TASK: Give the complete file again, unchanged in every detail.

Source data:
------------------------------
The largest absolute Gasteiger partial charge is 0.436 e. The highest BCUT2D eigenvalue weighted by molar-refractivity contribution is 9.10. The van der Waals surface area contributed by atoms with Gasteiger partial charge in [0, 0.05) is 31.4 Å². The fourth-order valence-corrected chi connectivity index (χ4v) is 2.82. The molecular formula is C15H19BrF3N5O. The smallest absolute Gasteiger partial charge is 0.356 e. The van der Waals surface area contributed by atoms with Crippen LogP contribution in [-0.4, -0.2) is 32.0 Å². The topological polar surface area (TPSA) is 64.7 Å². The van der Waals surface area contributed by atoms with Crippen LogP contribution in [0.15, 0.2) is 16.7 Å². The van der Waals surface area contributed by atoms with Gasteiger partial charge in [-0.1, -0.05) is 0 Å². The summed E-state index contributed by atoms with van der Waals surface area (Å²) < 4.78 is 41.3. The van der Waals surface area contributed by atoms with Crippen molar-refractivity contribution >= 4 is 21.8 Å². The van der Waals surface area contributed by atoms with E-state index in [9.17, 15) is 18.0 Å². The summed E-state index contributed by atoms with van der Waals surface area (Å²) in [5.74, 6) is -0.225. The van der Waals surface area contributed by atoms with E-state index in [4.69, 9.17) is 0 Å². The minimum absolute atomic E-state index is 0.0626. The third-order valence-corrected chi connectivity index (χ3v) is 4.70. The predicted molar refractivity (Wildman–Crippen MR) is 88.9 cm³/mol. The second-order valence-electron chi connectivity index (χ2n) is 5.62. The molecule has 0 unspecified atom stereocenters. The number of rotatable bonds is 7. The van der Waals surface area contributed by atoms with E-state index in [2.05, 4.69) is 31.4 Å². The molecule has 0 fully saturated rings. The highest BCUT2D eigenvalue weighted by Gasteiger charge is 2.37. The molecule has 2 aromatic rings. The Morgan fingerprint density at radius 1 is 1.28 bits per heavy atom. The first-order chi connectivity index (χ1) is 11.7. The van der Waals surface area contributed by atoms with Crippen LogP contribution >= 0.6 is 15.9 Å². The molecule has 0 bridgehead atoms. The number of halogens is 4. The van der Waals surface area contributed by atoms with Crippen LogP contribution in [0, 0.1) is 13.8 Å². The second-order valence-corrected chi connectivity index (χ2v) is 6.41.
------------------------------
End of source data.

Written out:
The largest absolute Gasteiger partial charge is 0.436 e. The highest BCUT2D eigenvalue weighted by molar-refractivity contribution is 9.10. The van der Waals surface area contributed by atoms with Gasteiger partial charge in [0, 0.05) is 31.4 Å². The fourth-order valence-corrected chi connectivity index (χ4v) is 2.82. The molecular formula is C15H19BrF3N5O. The smallest absolute Gasteiger partial charge is 0.356 e. The van der Waals surface area contributed by atoms with Crippen LogP contribution in [-0.4, -0.2) is 32.0 Å². The topological polar surface area (TPSA) is 64.7 Å². The van der Waals surface area contributed by atoms with Crippen LogP contribution in [0.15, 0.2) is 16.7 Å². The van der Waals surface area contributed by atoms with Gasteiger partial charge in [-0.1, -0.05) is 0 Å². The summed E-state index contributed by atoms with van der Waals surface area (Å²) < 4.78 is 41.3. The van der Waals surface area contributed by atoms with Crippen molar-refractivity contribution >= 4 is 21.8 Å². The van der Waals surface area contributed by atoms with E-state index in [9.17, 15) is 18.0 Å². The summed E-state index contributed by atoms with van der Waals surface area (Å²) in [5.74, 6) is -0.225. The van der Waals surface area contributed by atoms with E-state index in [4.69, 9.17) is 0 Å². The minimum absolute atomic E-state index is 0.0626. The third-order valence-corrected chi connectivity index (χ3v) is 4.70. The predicted molar refractivity (Wildman–Crippen MR) is 88.9 cm³/mol. The second-order valence-electron chi connectivity index (χ2n) is 5.62. The molecule has 0 unspecified atom stereocenters. The number of rotatable bonds is 7. The van der Waals surface area contributed by atoms with E-state index in [2.05, 4.69) is 31.4 Å². The molecule has 0 fully saturated rings. The highest BCUT2D eigenvalue weighted by Gasteiger charge is 2.37. The molecule has 2 aromatic rings. The Morgan fingerprint density at radius 1 is 1.28 bits per heavy atom. The first-order chi connectivity index (χ1) is 11.7. The van der Waals surface area contributed by atoms with Crippen LogP contribution >= 0.6 is 15.9 Å². The molecule has 0 bridgehead atoms. The number of halogens is 4. The van der Waals surface area contributed by atoms with Crippen LogP contribution in [0, 0.1) is 13.8 Å². The second-order valence-corrected chi connectivity index (χ2v) is 6.41.